The IMViC series is a group of four individual tests that are commonly used to identify bacterial species, especially coliforms. The capital letters
in ‘IMViC’ each stand for one of the four tests: I for Indole test, M for
Methyl Red test, V for Voges-Proskauer test, and C for Citrate test. The Indole test tests for whether or not a strain can convert tryptophan to indole. To perform this test, we use deeps of SIM agar. SIM stands for sulfide indole motility, and in addition to the indole test SIM tubes can also test for motility and for the reduction of sulfur to hydrogen sulfide. To inoculate a SIM tube, sterilize a needle and let it cool. Touch a pure colony of the species of interest on a plate, then stab the needle straight down into the SIM agar, and remove it by pulling it straight up along the stab path. Incubate for 24-48 hours. After incubation, to perform the indole test, use an ampule of
Kovac’s reagent, here labelled “Indole”. Break the glass capsule inside by
squeezing or bending the ampule, and use it to add 7-8 drops to the SIM tube. If a ring of red or pink liquid appears on the surface of the agar, the organism in the tube is indole positive. It was able to convert the tryptophan in the agar to indole, and this indole reacted with Kovac’s
reagent to produce a red color. If there is no color change, the test is negative. Dispose of the ampule and SIM tube appropriately.
The Methyl Red and Voges-Proskauer tests use a single tube of MRVP broth that is split after incubation to perform both tests separately. Sterilize a loop and let it cool. Use it to touch a pure colony of the strain of interest on a plate, and inoculate a fresh MRVP tube. Incubate for 2-5 days, then use a sterile pipette to transfer about one third of the liquid to a sterile, empty test tube. Use the original tube to perform the Methyl Red test, which tests for the strain’s ability to perform mixed acid fermentation. Add 5-6 drops of Methyl Red to the tube. Methyl Red is a pH indicator, and the top of the broth will turn red if mixed acid fermentation has reduced the pH in the tube, a positive result. If the top of the broth turns yellow or slightly orange, the result is negative. Use the second tube with the smaller volume to perform the Voges-Proskauer test, which tests for the 2,3-butanediol fermentation pathway. There are two Voges-Proskauer reagents for this test, and both come in ampules with a glass capsule inside that must be broken before dispensing, as in the indole test. Both the order and the proportions in which these reagents are added are important. First add 15 drops of reagent A, and then add 5 drops of reagent B. Cap the tube and use a vortex to mix the contents. Over the course of 10 to 15 minutes, vortex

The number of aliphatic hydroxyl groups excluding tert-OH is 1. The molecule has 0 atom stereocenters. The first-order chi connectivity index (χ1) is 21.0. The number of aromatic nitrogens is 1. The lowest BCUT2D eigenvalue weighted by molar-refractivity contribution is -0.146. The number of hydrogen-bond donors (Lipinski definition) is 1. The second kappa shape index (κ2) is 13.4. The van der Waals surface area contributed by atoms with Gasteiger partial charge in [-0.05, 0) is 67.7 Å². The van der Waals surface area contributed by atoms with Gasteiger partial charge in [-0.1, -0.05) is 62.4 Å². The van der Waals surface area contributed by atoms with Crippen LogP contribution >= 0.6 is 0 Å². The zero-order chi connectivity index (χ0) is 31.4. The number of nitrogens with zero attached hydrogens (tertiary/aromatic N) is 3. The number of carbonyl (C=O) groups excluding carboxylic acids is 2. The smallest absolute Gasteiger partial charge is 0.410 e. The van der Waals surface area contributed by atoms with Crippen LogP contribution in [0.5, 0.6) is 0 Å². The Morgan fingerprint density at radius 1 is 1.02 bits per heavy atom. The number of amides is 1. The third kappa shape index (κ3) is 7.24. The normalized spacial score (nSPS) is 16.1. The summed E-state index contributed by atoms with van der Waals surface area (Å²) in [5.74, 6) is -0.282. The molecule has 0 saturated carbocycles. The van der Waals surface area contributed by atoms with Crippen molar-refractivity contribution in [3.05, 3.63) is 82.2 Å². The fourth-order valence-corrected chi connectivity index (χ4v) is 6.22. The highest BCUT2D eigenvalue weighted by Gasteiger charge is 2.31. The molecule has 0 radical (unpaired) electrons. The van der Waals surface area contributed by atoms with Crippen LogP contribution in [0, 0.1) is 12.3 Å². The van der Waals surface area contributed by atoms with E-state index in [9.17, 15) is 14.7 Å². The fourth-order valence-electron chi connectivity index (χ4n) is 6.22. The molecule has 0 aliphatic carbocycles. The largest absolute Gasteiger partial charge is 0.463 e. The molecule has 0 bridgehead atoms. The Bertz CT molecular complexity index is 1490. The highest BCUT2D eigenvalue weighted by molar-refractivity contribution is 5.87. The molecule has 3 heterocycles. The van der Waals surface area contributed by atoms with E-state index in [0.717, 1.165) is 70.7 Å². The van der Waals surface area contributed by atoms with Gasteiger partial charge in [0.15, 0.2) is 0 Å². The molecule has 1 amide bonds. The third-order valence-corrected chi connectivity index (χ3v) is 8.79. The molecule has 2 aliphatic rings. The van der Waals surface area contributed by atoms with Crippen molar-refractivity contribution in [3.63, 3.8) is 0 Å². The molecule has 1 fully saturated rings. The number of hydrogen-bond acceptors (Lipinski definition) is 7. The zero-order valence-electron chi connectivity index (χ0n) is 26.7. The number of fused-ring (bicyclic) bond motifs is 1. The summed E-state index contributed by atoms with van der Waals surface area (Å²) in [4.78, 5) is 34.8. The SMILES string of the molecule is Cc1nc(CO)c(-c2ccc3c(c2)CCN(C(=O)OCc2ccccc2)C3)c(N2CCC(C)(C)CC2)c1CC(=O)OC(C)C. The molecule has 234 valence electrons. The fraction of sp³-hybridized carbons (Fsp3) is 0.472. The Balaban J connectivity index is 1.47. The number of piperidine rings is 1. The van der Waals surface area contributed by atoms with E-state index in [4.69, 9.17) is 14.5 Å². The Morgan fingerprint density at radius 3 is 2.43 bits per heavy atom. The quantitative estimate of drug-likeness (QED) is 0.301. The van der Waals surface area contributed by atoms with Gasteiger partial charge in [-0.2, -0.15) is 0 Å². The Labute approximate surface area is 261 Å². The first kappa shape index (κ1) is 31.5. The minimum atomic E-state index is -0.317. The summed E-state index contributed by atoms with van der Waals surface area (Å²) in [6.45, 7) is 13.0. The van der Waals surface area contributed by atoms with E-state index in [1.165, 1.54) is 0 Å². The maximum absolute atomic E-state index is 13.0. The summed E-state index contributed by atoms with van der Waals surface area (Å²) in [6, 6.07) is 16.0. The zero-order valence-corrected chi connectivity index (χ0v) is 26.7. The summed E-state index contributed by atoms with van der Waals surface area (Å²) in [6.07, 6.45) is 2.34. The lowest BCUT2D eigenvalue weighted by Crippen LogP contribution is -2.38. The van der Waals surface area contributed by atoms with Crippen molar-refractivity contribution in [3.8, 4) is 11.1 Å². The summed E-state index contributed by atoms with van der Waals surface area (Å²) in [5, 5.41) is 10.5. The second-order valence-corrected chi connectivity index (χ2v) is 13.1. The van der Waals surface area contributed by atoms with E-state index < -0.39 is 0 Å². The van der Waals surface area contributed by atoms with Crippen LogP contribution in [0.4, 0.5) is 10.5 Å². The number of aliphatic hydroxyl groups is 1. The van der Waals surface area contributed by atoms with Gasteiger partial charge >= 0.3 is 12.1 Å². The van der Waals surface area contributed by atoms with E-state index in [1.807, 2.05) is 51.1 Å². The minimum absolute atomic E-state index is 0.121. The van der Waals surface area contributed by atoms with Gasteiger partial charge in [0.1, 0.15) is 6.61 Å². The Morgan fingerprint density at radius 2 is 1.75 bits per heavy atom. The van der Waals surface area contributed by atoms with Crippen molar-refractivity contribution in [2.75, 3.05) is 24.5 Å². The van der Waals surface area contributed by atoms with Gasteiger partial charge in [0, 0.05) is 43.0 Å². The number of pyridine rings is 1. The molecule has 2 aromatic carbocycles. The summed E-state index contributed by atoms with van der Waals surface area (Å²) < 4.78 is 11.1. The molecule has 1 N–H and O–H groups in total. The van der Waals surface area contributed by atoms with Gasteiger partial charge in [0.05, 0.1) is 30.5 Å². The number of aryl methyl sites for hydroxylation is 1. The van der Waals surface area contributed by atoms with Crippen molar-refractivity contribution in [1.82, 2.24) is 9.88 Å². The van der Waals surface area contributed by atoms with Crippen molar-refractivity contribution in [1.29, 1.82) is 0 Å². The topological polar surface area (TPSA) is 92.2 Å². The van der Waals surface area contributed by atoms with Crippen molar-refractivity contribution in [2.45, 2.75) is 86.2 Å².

several more times and observe the color in the tube. If the liquid turns red, the reagents have reacted with acetoin, which is an intermediate product of 2,3-butanediol fermentation. This is a positive result. If the liquid does not turn red, even after 15 to 20 minutes, the test is negative. Dispose of both tubes and the reagent ampules appropriately after checking the results.
The last test is the citrate test, which tests for whether or not a bacterial strain can use citrate as its sole carbon source. It uses slants of Simmon’s citrate agar. As you can see, the uninoculated agar is green.
To inoculate a Simmon’s citrate tube, sterilize a needle and let it
cool. Again, touch a pure colony of the strain of interest on a plate, then use the needle to streak the surface of the slant. When replacing the cap on the tube, screw it enough so that it does not fall off, but leave it loose. The test will not be accurate if the cap is on tight. Incubate the tube for 18 to 48 hours. If an organism is able to grow well in the tube, the agar will turn blue after incubation due to a rise in pH due to citrate catabolism. Because citrate is the sole carbon source in the medium, blue agar is a positive result for citrate utilization. If the agar remains green, the test is negative. Dispose of the tube appropriately after noting its color.
The IMViC series is a group of four individual tests that are commonly used to identify bacterial species, especially coliforms. The capital letters in ‘IMViC’ each stand for one of the four tests: I for Indole test, M for Methyl Red test, V for Voges-Proskauer test, and C for Citrate test.